originally posted 10/20/2010
Growing up in a little town of Jalisco, México, El Día de los Muertos was the celebration I looked forward to each year. During the last week of October and first week of November the city dressed in beautiful colors with papel picado, Calaveras, and tons of sweet treats and flower shops on every corner. I would save my lunch money for months just so I could buy Calaveras de Azucar (sugar skulls), other day of the dead sweets, and paper mache Calacas to add to my collection.
Every city in México celebrates El Día de los Muertos in a different way, adding their own traditions and uniqueness. In my hometown the preparations started during the first weeks of October. I remember being assigned Day of the Dead craft and art projects at school to decorate the classroom and the school’s altar. Every school and government office would set up it’s own altar and organize a mini celebration (such as skits, dances, etc.). On November 1st instead of having class, we would go around the city visiting the different altares and asking for Calaveritas, or candy (trick or treating anyone?).
November 2nd is the main day of the dead celebration in my hometown. I remember waking up at 6am to go and clean our family’s grave. We would spend most of the day at the cemetery, sitting by my auntie’s grave. The cemetery was a couple of blocks away from my house so it was easy for us to stay there most of the day. Some people take their food and have a “picnic” right there on their family’s graves, sharing their meal with their loved ones. It is believed that during the first two days of November there is a “door” open that allows the spirits of our loved ones to come and visit. Family members prepare an “altar”, with offerings for their muertos, such as their favorite meal, so they can come and enjoy it for that one day. Either to eat at the cemetery or for the altar, people usually prepare the favorite meals of those who have passed on in remembrance.
My family never had picnics at the cemetery, mostly because we would divide our time between my auntie’s grave and my great grandma’s, which is at another cemetery on the opposite side of the town. However, in other states of Mexico it is customary to eat at the cemetery that day, accompanying those who come to visit us from the other world.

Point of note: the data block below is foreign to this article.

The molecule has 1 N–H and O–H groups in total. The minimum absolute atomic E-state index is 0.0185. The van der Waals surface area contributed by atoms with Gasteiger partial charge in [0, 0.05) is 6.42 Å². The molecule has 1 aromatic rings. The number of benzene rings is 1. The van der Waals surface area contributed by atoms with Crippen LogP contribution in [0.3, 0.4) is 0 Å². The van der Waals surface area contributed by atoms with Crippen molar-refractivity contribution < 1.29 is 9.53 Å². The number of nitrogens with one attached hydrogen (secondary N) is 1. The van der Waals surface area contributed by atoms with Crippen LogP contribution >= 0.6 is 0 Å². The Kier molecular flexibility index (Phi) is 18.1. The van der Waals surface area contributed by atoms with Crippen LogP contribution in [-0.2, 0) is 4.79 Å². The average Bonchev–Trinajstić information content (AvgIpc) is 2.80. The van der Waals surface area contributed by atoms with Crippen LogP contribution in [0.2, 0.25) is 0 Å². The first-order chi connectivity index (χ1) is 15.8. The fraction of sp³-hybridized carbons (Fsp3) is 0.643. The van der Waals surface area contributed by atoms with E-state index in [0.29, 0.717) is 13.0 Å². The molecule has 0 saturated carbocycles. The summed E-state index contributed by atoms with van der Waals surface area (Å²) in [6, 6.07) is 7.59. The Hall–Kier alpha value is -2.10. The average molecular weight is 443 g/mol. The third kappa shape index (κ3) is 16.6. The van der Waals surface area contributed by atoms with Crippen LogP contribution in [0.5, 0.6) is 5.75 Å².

The family would take turns visiting the cemeteries and taking colorful flowers to decorate the graves, and we would all go to mass together in the evening. I loved hearing stories about my auntie or my great grandma from family members, it was like they never left. We also got to see several family members that lived out of town, something that only happened a few times a year.
I remember buying a small bouquet of cempazuchitl (marigold) each year and going around the cemetery leaving a flower on the graves that no one visited. It always made me sad to think that the spirits of those people were visiting that night and they were going to find their grave empty!
In the last few years, my hometown has been organizing parades, altar contests, and guided tours of the cemeteries at night! It is a wonderful way to get young people and kids are to learn about our traditions.
I wish you could get inside my memories just so you could see the cemetery full of life, colors, and smell the aroma of the cempazuchitl and all the other flowers. Many people get a bit scared when I tell them about Día de los Muertos, I guess it is because when they think of “spirits visiting” the first thing that comes to mind is a scary ghost movie. The holiday, however, is a celebration of life! It’s a day dedicated completely to those who have passed on.
I don’t know for sure if they “visit”, if they eat the offerings left out by their family, if they hear them talking about them and the prayers…
But for me, every year when I put up my altar it’s a reminder to myself that I was lucky enough to have met those people or to be part of their families, or simply because I’m inspired by their amazing life story (even if I never got to know them personally). They’re always in my heart, but that one day they also have a special place in my home. I light a candle for my tia Maricela, for being my mom’s accomplice when they were kids and giving her the best childhood memories. For my great grandma Natalia, because she gave birth to my amazing abuelita, and thanks to her I’m here. For my tío Luis, because he raised four wonderful children that remind us every day that no matter what, you need to smile to the world. For my tía Mariela, because she fought cancer for so many years and still managed to raise a happy little boy. For my tío Arturo, my grandma's brother, because my childhood memories are filled with him playing with us. For the Women of Juarez, hoping that one day their murders are going to be solved and there will be justice. For Frida Kahlo, because her art makes me happy and inspires me each day…
That for me is the real meaning of El Día de los Muertos.